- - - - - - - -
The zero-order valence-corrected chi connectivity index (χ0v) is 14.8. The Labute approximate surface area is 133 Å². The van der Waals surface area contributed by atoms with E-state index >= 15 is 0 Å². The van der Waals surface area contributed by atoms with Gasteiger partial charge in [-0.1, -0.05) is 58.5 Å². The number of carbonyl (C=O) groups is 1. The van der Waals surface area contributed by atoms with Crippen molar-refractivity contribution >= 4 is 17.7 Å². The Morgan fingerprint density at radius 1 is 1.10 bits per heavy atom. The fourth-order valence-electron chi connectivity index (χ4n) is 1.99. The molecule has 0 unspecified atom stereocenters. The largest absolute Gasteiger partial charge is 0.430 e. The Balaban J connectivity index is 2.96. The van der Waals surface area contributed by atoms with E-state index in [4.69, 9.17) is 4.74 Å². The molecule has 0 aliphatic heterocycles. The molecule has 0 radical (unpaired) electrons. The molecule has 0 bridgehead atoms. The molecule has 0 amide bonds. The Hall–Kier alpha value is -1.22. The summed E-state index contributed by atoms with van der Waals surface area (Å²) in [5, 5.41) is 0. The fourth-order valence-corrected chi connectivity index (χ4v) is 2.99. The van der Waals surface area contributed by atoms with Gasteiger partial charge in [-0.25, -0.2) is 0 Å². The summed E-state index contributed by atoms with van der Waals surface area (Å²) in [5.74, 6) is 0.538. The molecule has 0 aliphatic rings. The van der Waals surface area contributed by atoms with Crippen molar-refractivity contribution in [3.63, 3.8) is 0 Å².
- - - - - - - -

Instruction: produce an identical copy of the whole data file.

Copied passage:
The zero-order valence-corrected chi connectivity index (χ0v) is 14.8. The Labute approximate surface area is 133 Å². The van der Waals surface area contributed by atoms with E-state index >= 15 is 0 Å². The van der Waals surface area contributed by atoms with Gasteiger partial charge in [-0.1, -0.05) is 58.5 Å². The number of carbonyl (C=O) groups is 1. The van der Waals surface area contributed by atoms with Crippen molar-refractivity contribution >= 4 is 17.7 Å². The Morgan fingerprint density at radius 1 is 1.10 bits per heavy atom. The fourth-order valence-electron chi connectivity index (χ4n) is 1.99. The molecule has 0 unspecified atom stereocenters. The largest absolute Gasteiger partial charge is 0.430 e. The Balaban J connectivity index is 2.96. The van der Waals surface area contributed by atoms with E-state index in [4.69, 9.17) is 4.74 Å². The molecule has 0 aliphatic heterocycles. The molecule has 0 radical (unpaired) electrons. The molecule has 0 bridgehead atoms. The molecule has 0 amide bonds. The Hall–Kier alpha value is -1.22. The summed E-state index contributed by atoms with van der Waals surface area (Å²) in [5, 5.41) is 0. The fourth-order valence-corrected chi connectivity index (χ4v) is 2.99. The van der Waals surface area contributed by atoms with Gasteiger partial charge in [-0.25, -0.2) is 0 Å². The summed E-state index contributed by atoms with van der Waals surface area (Å²) in [5.74, 6) is 0.538. The molecule has 0 aliphatic rings. The van der Waals surface area contributed by atoms with Crippen molar-refractivity contribution in [3.63, 3.8) is 0 Å².